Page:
Google and Infocomm Media Development Authority (“IMDA”) will support the expansion of the Code in the Community (CITC) programme with $2 million in grant funding, to help more underprivileged young Singaporeans to be digitally ready for the future. This commitment, announced by Deputy Prime Minister and Minister for Finance, Mr Heng Swee Keat, will enable partners Saturday Kids and 21C Girls to bring the programme to another 6,700 students, aged 8 to 16 years, over the next three years. Google is contributing $1 million to the programme, with IMDA matching its contribution.

As Singapore progresses towards becoming an advanced digital economy, technology-related and problem solving skills are also growing in importance, opening up new opportunities to those with the technology competencies and knowledge. CITC first launched in 2017 in Singapore offers free, multi-level coding classes at scale for underprivileged students. Since its introduction, the programme has equipped 2,300 students with basic coding skills and inspiring them to imagine, invent and explore with technology from a young age.

More opportunities for young Singaporeans to be ready for the digital economy

Students from the CITC’s Foundational programme aged between 8 and 12 years old will learn the Scratch coding language, while students aged 13 to 16 years old will learn to code in Python, which is widely used in the industry.

In addition to helping them learn coding, the programme also aims to impart important values for their personal development such as creativity, problem solving and resilience. CITC’s Foundational programme has been well-received by graduating students, with 86 per cent of them finding the curriculum fun and engaging, and 60 per cent continuing to practice coding on their own outside of the class.

To enable these students to continue building on what they have learned, the curriculum of CITC will be expanded to include a follow-up Applications programme for graduates of the foundational programme. It will also incorporate a maker element to encourage students to apply their learnings, and introduce more complex concepts like design thinking to solve defined problems. Students learning Scratch will learn how to programme robots using Quirkbot, while Python students will learn how to programme a micro:bit. Both the Level 1 Foundational and Level 2 Application programmes will be structured as a 16-hour curriculum spread across eight weeks.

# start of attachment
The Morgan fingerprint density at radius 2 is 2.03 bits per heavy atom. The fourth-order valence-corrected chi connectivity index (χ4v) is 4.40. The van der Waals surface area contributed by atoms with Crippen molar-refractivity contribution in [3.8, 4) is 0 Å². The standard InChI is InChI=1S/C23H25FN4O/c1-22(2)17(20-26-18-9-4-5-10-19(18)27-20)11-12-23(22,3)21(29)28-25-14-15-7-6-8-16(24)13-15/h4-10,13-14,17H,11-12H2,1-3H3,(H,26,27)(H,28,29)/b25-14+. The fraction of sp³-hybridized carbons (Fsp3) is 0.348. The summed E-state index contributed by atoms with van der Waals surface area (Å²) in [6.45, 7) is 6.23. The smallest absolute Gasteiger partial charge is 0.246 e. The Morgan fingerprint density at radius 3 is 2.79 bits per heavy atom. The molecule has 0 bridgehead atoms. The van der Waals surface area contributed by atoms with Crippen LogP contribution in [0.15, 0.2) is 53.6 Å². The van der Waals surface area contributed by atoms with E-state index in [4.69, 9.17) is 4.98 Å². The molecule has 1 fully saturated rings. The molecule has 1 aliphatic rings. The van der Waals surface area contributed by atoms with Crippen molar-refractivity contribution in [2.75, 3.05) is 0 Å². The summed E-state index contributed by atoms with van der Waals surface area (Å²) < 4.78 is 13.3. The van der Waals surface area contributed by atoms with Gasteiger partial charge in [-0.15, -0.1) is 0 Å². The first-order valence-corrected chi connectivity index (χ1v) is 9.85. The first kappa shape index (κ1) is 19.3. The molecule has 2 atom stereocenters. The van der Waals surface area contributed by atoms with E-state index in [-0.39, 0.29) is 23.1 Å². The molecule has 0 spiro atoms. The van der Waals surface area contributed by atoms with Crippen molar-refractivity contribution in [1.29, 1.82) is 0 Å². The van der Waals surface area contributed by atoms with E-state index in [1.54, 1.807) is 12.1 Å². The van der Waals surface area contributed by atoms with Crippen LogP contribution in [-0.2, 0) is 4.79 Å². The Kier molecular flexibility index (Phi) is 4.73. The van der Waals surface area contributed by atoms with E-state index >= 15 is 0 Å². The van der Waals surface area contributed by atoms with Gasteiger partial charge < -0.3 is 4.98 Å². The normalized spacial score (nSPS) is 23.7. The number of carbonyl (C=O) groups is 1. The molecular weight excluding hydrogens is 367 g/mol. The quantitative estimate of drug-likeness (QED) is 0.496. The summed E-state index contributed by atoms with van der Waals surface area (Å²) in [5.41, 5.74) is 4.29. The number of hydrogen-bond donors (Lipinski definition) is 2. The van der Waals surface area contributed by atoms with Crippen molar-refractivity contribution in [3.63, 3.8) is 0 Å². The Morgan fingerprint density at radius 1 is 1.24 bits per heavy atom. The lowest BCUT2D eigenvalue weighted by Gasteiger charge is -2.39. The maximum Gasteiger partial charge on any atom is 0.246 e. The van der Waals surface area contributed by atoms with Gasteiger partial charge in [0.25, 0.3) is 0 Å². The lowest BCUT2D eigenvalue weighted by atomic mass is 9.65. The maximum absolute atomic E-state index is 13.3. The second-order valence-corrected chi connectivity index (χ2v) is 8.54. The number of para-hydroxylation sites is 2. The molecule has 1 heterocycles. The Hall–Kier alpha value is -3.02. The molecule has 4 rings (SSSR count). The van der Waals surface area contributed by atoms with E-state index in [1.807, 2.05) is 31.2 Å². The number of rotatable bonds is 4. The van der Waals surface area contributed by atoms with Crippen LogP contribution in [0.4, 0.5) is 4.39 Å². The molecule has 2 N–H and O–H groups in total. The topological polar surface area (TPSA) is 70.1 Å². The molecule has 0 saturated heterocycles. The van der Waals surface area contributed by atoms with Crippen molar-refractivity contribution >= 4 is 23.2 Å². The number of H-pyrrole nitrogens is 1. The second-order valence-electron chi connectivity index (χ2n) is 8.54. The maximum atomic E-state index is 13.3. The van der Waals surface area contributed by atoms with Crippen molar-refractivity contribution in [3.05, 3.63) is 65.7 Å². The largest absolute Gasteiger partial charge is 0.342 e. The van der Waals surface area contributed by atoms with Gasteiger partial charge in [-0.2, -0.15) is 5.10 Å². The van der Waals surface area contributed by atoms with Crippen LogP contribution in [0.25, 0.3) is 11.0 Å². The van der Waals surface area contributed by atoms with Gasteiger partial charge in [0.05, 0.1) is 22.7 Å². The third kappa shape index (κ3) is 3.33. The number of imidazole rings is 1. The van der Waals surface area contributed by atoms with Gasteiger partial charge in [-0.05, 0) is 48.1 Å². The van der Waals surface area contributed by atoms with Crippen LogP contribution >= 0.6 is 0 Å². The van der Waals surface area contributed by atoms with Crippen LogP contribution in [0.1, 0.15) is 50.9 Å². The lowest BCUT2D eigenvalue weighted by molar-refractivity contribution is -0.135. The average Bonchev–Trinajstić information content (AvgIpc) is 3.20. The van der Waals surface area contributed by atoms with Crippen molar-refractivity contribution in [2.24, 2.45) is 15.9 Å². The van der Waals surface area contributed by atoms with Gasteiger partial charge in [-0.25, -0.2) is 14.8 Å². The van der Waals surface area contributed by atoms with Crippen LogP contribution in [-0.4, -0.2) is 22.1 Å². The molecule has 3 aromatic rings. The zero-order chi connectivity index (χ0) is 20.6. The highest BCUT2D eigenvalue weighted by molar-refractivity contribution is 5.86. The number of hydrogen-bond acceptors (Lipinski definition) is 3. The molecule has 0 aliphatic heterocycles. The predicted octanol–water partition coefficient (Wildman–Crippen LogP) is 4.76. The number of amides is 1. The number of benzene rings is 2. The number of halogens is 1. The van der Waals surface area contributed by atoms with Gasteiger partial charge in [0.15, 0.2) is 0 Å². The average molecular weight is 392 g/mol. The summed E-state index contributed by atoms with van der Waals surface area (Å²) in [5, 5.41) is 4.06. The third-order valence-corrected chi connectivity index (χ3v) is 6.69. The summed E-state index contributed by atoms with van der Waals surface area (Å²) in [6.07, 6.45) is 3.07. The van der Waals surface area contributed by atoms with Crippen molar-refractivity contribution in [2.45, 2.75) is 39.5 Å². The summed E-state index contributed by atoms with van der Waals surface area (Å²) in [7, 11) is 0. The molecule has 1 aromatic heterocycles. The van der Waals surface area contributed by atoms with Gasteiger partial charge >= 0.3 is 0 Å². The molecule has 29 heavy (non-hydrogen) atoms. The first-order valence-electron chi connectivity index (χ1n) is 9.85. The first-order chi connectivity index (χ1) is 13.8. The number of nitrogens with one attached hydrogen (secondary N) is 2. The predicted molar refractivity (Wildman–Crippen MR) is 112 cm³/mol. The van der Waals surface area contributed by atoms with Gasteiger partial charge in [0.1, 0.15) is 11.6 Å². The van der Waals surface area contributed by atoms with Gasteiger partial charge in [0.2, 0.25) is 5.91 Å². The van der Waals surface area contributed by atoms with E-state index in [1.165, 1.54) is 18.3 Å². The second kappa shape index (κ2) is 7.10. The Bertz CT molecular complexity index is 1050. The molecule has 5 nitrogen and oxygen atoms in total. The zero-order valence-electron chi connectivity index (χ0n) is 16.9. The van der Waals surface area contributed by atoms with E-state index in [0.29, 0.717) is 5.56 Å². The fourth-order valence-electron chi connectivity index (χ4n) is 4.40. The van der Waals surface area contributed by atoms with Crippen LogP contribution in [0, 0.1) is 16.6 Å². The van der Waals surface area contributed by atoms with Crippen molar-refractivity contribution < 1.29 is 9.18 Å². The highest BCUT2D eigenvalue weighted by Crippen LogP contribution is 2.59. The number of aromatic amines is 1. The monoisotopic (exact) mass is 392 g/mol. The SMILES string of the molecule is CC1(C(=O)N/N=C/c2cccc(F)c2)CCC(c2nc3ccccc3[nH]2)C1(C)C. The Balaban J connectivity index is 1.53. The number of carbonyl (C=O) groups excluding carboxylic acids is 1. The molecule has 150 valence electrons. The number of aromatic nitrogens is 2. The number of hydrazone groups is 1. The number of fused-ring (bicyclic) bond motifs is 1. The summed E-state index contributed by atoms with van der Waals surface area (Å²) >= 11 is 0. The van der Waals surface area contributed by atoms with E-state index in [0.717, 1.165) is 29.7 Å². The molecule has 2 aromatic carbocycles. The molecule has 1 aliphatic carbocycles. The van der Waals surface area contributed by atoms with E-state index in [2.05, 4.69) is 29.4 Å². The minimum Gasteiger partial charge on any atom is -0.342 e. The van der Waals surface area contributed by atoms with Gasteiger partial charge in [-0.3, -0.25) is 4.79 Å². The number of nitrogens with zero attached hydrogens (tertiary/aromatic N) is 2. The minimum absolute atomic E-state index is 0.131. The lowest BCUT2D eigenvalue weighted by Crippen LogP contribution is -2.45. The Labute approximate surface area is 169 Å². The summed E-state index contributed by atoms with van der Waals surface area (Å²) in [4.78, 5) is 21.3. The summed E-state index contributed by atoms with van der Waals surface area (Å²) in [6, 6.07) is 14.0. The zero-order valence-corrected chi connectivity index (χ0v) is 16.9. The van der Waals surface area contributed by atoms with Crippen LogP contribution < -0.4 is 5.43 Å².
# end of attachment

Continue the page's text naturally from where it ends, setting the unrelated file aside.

Involving the wider community to develop a truly ground-up programme

Over the past three years, CITC has received strong support from various community partners and private companies. Run by Saturday Kids and 21C Girls, CITC is also supported by self-help groups Chinese Development Assistance Council, Eurasian Association, Singapore Indian Development Association and Yayasan Mendaki, which helped to reach out and bring in students who are eligible for the programme. Additionally, several community partners such as National Library Board, community centres and family service centres have come onboard to provide their premises for more classes to be held. More than 200 employees from the Government Technology Agency also volunteered their time for this meaningful cause through its “Digital4Good” programme.

To date, the programme has more than 1,000 volunteer trainers, and efforts are underway to recruit more to support the growing intake of new students.  New partners have also come on board for their staff and students to volunteer as trainers, namely Cognizant, Hewlett Packard Enterprise, Institute of Technical Education (ITE) College Central, Nanyang Polytechnic, Nanyang Technological University’s Open Source Society, Singapore Institute of Technology and Singapore Polytechnic.

CITC will also support the ongoing efforts of UPLIFT (Uplifting Pupils in Life and Inspiring Families Taskforce), an inter-agency taskforce to strengthen support for disadvantaged students and their families.  Schools will be able to tap on CITC, complementing their after-school programmes, to engage and motivate these students.

Caesar Sengupta, Vice President, Google said, “By providing grant funding to Code in the Community, we want to empower all kids in Singapore to discover and explore technology. The Google grant will help Saturday Kids and 21C Girls to nurture the country’s next generation of innovators and support Singapore’s ambition of being a Smart Nation. We’re excited to join forces with IMDA to continue supporting a more inclusive digital society. Programmes like these are only possible with strong backing from like-minded community organizations like GovTech, National Library Board, People’s Association and volunteers who have enabled CITC to grow into a truly community-built programme.”

Mr Tan Kiat How, Chief Executive, IMDA said, “Our vision is for every citizen, regardless of age or background, to use technology confidently. IMDA is pleased to partner Google on the CITC programme to support underprivileged children in picking up digital skills and computation thinking through coding. This is part of our efforts to ensure that no child is left behind in a Smart Nation. I would like to express my deepest appreciation to all the volunteers for their contributions to build a more caring and inclusive society. I hope that more like-minded industry partners and volunteers will step forward to join us on this journey.”

The first run of  CITC will commence from 1 February 2020 to 22 March 2020. Interested parties can register their interest at https://www.codeinthecommunity.com. Applications close 14 January.

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